Modeling the Sonic and Density Response From Regression
Jay Patchett proposed a sonic editing technique in 1975 for shales, based on the following:
_____1: log (COND) = A0 + A1 * log (DELT - 42) + A2 * log (CEC) + A3 * log (ES)

__CEC = cation exchange capacity of the shale
__ES = effective stress (psi)

Since CEC is not readily available in most wells, this approach was not terribly practical. However, by recognizing other work that related CEC to gamma ray log response, the equation becomes:

For shale zones:
_____1: log (DTDsyn - 40) = KW0 + KW1 * log (RSH) + KW2 * log (GR) + KW3 * log (ES)

A similar equation for density is:
_____2: DENSsyn = KX0 + KX1 * GR + KX2 * DEPTH + KX3 * log (RSH)

For sandstones:
_____3: DTCsyn = KY0 + KY1 * GR + KY2 * log(ES) + KY3 * PHIrs
_____4: DENSsyn = KZ0 + KZ1 * GR + KZ2 * DEPTH + KZ3 * PHIrs

__PHIrs = porosity from the shallow resistivity log

These models are decidedly not simple and a great deal of calibration is required to make them work. Practitioners should refer to the original paper for details of the method. In addition, a sophisticated multiple linear regression program is required.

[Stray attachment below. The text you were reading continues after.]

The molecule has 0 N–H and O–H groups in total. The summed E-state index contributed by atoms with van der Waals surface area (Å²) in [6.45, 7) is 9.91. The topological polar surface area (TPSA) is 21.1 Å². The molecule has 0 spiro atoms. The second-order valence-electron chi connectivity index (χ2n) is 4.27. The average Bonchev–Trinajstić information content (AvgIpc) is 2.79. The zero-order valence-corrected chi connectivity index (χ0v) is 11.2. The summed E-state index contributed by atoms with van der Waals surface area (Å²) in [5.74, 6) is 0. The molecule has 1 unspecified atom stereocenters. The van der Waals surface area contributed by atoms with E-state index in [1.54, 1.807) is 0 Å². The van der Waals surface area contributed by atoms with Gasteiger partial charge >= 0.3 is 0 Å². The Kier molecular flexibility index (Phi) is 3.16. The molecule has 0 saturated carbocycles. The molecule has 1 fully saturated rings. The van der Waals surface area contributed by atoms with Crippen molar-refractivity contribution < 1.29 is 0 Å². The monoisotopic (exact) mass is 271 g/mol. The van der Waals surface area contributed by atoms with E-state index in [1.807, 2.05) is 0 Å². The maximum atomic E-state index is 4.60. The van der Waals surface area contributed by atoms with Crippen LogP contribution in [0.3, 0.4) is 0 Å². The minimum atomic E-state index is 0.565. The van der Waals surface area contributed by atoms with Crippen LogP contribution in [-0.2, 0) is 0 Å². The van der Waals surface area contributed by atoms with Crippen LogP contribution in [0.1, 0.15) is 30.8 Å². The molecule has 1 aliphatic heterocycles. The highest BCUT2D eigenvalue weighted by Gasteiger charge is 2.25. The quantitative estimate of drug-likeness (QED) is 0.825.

Case History - Multiple Regression Editing
Here are three US examples from Patchett's work showing:
   1. effect of sonic edits on synthetic
   2. creation of synthetic sonic and density, with resulting synthetic seismogram
   3. comparison of regression derived synthetic with real data

Log editing by multiple regression - original and edited logs and seismogram trace

Synthetic sonic and density log from multiple regression

Comparison of synthetic to real seismic section

Other examples are contained in the original paper and are well worth reviewing. See "Automatic editing of travel time and density logs", Patchett,J.G.; CWLS Trans, 1991.

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